As an undergraduate, you have the opportunity to become involved in exciting, leading-edge research in a wide number of areas of chemistry. Faculty members in the department welcome undergraduate involvement in research projects, and generally can find appropriate projects at suitable levels (i.e. for students who have reached physical chemistry, those who are taking organic chemistry, for those in general chemistry).
What are some of the benefits of undergraduate research?
- gain experience in the field
- explore your options in science careers
- strengthen your resume for future graduate school, medical school and scholarship applications
- gain additional "hands on" experience and training using modern chemical instrumentation
- get a jump-start on types of research opportunities available in graduate school
- improve research skills - essential to graduate and medical school and many jobs
- have an opportunity to apply your coursework knowledge (and strengthen your level of knowledge)
- learn much that could never be learned through formal classroom coursework
- potential opportunities to attend (and present research results at) local, regional, and national meetings which provide opportunities to network and gain a greater understanding of opportunities in the sciences
- earn course credit - CHEM 2900, CHEM 2910, CHEM 4900, and CHEM 4910 - towards your undergraduate BS and BA in Chemistry degrees - CHEM 4900 and CHEM 4910 earn advanced hour credit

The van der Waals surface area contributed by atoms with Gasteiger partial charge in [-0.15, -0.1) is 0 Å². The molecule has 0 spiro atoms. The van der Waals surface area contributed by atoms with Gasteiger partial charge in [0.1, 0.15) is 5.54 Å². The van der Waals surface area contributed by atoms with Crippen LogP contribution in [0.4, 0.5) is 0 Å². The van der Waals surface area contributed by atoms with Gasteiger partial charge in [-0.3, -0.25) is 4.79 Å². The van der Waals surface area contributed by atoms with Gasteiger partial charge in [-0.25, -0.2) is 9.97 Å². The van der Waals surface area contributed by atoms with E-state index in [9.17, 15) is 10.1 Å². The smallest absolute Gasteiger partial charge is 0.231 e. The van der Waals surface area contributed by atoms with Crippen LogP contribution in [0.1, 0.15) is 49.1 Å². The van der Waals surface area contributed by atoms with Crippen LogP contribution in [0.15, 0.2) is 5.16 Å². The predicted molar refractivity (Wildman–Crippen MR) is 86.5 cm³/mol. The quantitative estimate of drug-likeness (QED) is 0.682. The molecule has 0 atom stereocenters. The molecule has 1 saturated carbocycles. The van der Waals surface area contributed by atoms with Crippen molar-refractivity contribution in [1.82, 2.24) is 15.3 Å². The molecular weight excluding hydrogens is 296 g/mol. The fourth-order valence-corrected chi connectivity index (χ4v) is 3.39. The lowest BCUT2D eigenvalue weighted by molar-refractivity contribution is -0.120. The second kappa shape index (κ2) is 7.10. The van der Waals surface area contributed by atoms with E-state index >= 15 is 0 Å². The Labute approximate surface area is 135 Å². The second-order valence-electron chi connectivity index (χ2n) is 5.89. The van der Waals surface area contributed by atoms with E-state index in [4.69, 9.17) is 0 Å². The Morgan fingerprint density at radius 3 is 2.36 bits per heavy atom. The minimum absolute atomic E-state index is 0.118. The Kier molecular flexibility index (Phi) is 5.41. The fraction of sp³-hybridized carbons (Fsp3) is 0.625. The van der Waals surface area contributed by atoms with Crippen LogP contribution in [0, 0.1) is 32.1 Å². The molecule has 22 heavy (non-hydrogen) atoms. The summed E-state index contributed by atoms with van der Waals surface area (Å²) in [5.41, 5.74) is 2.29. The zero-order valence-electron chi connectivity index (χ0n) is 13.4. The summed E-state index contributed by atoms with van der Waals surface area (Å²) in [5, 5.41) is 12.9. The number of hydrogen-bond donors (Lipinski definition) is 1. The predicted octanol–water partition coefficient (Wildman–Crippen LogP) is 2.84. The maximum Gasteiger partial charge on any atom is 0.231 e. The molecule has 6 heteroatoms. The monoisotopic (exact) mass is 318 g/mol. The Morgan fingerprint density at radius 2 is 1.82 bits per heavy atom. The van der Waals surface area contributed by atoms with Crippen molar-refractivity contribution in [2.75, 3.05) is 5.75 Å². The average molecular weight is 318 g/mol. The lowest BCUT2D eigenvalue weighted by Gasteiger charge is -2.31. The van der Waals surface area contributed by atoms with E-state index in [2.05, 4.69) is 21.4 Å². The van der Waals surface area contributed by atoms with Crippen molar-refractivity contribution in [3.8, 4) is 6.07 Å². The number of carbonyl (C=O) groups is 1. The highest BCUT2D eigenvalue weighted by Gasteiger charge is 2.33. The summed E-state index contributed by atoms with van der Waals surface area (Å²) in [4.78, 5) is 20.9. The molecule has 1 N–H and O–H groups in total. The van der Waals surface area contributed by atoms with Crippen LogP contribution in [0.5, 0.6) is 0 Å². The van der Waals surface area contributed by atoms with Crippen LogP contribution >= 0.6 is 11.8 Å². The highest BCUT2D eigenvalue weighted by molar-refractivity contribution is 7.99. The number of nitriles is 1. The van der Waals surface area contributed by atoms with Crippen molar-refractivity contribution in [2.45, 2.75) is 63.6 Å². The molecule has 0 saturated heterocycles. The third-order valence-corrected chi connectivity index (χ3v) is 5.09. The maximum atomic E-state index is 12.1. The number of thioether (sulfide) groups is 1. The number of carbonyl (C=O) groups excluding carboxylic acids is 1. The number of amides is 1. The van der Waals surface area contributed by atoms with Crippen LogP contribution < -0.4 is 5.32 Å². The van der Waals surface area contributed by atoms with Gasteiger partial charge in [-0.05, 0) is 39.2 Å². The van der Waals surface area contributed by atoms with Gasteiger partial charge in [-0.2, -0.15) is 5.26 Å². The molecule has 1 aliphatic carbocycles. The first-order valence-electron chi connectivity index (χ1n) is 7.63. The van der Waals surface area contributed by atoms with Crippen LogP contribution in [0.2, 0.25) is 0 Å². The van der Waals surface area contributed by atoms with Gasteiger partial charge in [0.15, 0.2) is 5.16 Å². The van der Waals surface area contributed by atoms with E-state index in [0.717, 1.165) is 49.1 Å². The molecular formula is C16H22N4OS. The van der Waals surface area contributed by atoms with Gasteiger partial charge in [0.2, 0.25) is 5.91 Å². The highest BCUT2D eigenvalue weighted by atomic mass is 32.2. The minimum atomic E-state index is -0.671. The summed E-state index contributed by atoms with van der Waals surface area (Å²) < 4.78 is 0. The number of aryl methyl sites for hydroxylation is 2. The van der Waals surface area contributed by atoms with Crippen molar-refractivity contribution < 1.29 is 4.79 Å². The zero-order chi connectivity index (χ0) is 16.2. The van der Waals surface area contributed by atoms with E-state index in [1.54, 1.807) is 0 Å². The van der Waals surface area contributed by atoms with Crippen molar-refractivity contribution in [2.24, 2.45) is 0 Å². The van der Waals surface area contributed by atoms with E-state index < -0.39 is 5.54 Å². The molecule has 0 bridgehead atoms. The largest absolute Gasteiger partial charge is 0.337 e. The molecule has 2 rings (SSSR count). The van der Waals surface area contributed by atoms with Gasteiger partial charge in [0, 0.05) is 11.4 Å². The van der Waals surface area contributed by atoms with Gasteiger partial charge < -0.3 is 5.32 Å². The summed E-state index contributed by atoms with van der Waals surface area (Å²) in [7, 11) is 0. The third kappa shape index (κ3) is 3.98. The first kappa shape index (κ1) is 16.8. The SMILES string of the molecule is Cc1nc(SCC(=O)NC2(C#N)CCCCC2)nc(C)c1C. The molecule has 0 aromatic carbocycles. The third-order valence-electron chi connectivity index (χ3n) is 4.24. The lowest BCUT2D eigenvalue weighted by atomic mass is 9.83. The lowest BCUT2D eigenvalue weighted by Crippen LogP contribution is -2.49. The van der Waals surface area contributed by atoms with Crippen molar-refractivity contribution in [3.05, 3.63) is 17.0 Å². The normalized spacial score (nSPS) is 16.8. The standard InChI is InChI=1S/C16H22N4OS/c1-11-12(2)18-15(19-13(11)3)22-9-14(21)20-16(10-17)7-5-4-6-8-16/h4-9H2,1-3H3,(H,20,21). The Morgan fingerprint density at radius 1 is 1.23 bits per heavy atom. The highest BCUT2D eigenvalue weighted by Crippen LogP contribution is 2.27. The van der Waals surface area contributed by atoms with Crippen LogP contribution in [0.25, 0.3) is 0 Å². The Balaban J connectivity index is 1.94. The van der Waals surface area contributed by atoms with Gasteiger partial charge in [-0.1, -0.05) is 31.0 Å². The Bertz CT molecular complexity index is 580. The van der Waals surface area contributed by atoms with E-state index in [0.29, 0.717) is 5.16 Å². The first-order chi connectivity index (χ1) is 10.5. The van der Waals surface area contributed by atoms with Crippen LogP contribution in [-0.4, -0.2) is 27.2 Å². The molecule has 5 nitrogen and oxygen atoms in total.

- gain experience for possible paid internships
- possible publication(s) in major scientific journals - many undergraduate students have co-authored research publications resulting from their undergraduate research
How do I join a research group?
- Go to: The People Section and learn about research in the department.
- Arrange a meeting with a faculty member in whose work you may have interest. (You may want to schedule multiple meetings with different faculty members. It is okay to have more than one such meeting - just tell the faculty member that you are interested in doing research, and that you are looking into several different groups.)
- During the meeting, you will want to learn about the research that is being done, what types of projects they have for undergraduates, expectations that the faculty member may have of his/her undergraduate students (i.e. hours, semesters), etc.
- Talk with a couple of that advisor's students. Do they like their work? What is the group "atmosphere" like? Ask any other questions/raise other concerns that you may have.
- Select a research advisor. Enrollment in undergraduate research does require a permission, which you get from the Student Services Office once the faculty member has approved you to work in their research laboratory.
For those doing CHEM 4900 or CHEM 4910 Research
One of the requirements for receiving credit for CHEM 4900 or CHEM 4910 research is that students must submit a written research report. Guidelines for the Written Research Report.